The Maine Warden Service has come forward with concerns about Question 3 on the ballot mandating background checks for private gun transfers. Gun control groups have backed the ballot measure with more than $3 million in donations. If passed, the law would require individuals to obtain background checks before being allowed to have a firearm transferred to them from any private individual.
The Warden Service of the Maine Department of Inland Fisheries and Wildlife spoke of its concerns that the new law would have on hunting. A statement posted by the service explained, “For example, the law will make it far more difficult for two hunters who have no criminal records and are legally entitled by law to possess firearms to share or loan their firearm to other legal hunters who are not prohibited from possessing firearms.”
According to the measure, if someone borrowed a firearm, the gun owner would be required to accompany anyone who borrows the gun at all times, a move that the service calls an “enforcement nightmare.” The service asked Maine citizens to seriously think about the effects that the measure would have on its heritage before voting on it.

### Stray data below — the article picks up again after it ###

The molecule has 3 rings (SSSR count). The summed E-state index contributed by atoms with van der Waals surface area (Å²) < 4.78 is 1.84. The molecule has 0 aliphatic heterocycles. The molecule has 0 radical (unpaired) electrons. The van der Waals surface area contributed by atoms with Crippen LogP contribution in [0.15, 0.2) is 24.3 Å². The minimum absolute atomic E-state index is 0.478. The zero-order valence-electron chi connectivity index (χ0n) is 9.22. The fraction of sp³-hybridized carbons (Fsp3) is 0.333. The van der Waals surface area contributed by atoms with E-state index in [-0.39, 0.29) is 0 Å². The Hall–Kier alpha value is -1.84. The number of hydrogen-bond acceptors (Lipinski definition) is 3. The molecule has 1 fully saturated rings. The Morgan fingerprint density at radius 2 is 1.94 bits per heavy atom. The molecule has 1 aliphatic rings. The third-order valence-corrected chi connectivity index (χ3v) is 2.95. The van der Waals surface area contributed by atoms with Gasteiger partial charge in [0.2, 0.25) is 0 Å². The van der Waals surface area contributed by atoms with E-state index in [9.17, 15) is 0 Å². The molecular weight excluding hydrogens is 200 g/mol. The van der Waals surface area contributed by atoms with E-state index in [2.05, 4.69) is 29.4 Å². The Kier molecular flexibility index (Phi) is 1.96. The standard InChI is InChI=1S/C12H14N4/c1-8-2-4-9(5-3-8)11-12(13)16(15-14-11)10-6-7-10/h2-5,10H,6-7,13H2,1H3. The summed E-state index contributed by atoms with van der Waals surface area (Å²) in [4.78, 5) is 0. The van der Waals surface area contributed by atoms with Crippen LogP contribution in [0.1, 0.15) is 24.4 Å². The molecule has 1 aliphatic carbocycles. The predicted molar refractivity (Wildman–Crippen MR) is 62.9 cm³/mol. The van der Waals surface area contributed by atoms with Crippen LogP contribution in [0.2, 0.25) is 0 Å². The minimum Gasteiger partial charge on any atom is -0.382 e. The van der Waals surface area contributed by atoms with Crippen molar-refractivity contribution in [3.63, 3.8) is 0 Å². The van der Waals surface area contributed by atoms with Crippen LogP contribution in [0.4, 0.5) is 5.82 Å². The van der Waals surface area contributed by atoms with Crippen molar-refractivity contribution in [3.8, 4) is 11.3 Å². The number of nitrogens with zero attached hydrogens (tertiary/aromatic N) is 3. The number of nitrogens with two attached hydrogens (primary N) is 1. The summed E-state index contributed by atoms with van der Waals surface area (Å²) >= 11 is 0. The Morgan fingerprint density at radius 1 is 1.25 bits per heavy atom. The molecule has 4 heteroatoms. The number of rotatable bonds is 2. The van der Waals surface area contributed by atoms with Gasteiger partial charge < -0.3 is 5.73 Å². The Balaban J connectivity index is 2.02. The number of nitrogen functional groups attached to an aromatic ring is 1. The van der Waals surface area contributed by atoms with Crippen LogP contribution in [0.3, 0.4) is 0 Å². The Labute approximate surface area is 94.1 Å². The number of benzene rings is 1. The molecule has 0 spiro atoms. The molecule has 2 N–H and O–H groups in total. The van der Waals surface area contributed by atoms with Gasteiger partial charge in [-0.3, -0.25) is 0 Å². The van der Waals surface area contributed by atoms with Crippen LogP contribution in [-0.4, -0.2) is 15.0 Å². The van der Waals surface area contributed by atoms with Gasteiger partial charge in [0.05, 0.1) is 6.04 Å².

Established in Maine in 1880, the service is staffed by 125 law enforcement officers and regulates hunting in the vast New England woodland. It is also featured in Northwoods Law, a popular show on the Animal Planet channel.
Other groups have come forward against the measure including Friends of Maine Sportsmen, Sportsman’s Alliance of Main and Gun Owners of Maine. Gov. Paul LePage, (Rep.) calls it the next step in gun confiscation.
The majority of elected sheriffs in the state say that the measure is not needed in a state regarded as the most peaceful in the United States. Citizens will have the opportunity to vote on the measure on November 8.